• Protect your valuables with tenants' insurance

    Protect your valuables with tenants’ insurance

    Do you need tenants’ insurance

    Yes, you almost certainly do. Your landlord’s contents insurance won’t cover your belongings if there is a burglary or they’re damaged, due to say a fire or flood.

    Even tenants who are renting a fully-furnished property should think about taking out contents insurance to cover their valuables, such as laptops, tablets and jewellery.

    Obviously if you haven’t got much worth losing you might think it isn’t worth paying for contents insurance.

    However, do bear in mind that even nice properties in nice areas get burgled and insurance is one of those things we don’t realise we need until we need it!

    See how much insurance will cost you here. Do it now, before you forget!

    That said, make sure you’re not over-insured and paying premiums on property you don’t have. Some companies offer a minimum level of cover, which might be too high for you.

    One thing included in some premiums which I do think is valuable is lost key cover because my tenants always, always, always lock themselves out or lose their keys. One had her bag stolen on a night out and had to pay £300+ to replace all the locks. Unfortunately landlord insurance only protects the landlord’s keys, not the tenants’.

    As with all insurance, you need to check the cover carefully and make sure you comply with all the terms and conditions, otherwise it could be invalid and you’ll be wasting money.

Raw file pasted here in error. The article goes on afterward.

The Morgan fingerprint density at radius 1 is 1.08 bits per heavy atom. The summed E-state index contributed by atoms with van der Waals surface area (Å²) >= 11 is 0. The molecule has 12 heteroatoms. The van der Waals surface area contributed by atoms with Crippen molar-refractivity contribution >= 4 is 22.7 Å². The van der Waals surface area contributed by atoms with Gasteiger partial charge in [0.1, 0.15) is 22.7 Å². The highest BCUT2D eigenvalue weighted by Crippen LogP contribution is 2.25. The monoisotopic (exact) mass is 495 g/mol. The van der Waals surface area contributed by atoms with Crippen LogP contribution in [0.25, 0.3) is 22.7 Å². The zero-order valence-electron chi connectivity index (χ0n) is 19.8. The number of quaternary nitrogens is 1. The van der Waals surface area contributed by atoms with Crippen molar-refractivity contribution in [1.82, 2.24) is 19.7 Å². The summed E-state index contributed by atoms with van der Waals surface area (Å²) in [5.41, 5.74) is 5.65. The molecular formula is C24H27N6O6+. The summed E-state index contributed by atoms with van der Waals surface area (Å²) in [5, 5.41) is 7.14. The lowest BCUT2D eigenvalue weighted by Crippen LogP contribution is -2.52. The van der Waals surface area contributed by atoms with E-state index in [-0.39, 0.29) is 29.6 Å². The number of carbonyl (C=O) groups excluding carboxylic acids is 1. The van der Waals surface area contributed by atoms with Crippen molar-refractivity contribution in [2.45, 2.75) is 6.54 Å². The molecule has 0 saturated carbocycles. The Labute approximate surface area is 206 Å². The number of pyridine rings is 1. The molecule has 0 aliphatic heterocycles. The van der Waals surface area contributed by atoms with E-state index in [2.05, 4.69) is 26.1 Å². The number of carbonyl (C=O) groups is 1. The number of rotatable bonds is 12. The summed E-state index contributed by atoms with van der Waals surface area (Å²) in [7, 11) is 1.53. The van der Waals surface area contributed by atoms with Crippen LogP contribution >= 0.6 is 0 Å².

In particular, if you are renting a room in a shared house, you might not be covered unless your door has a lock fitted. If this is the case and your room doesn’t lock, it’s worth speaking to your landlord about this.

    Of course, even if you do take out insurance, it’s best to avoid the need to make a claim by making sure the property is secure and well-maintained.

    Never leave windows and doors open during the day, if windows have locks, use them, make sure there’s a five-lever lock on the main door and never leave it only on a nightlatch when there’s no-one home.

    If there’s a maintenance issue, such as damp patches on the ceiling or a leaking appliance for instance, inform you’re landlord straight away.

    Make sure you know where the stop cock (the tap to turn off the water supply) is located so you can turn it off in an emergency.

    If any of the electrics in the property look dodgy, or you notice warning signs that things aren’t quite right, such as plugs getting hot when connected to the socket, ask the landlord to carry out an electrical inspection.

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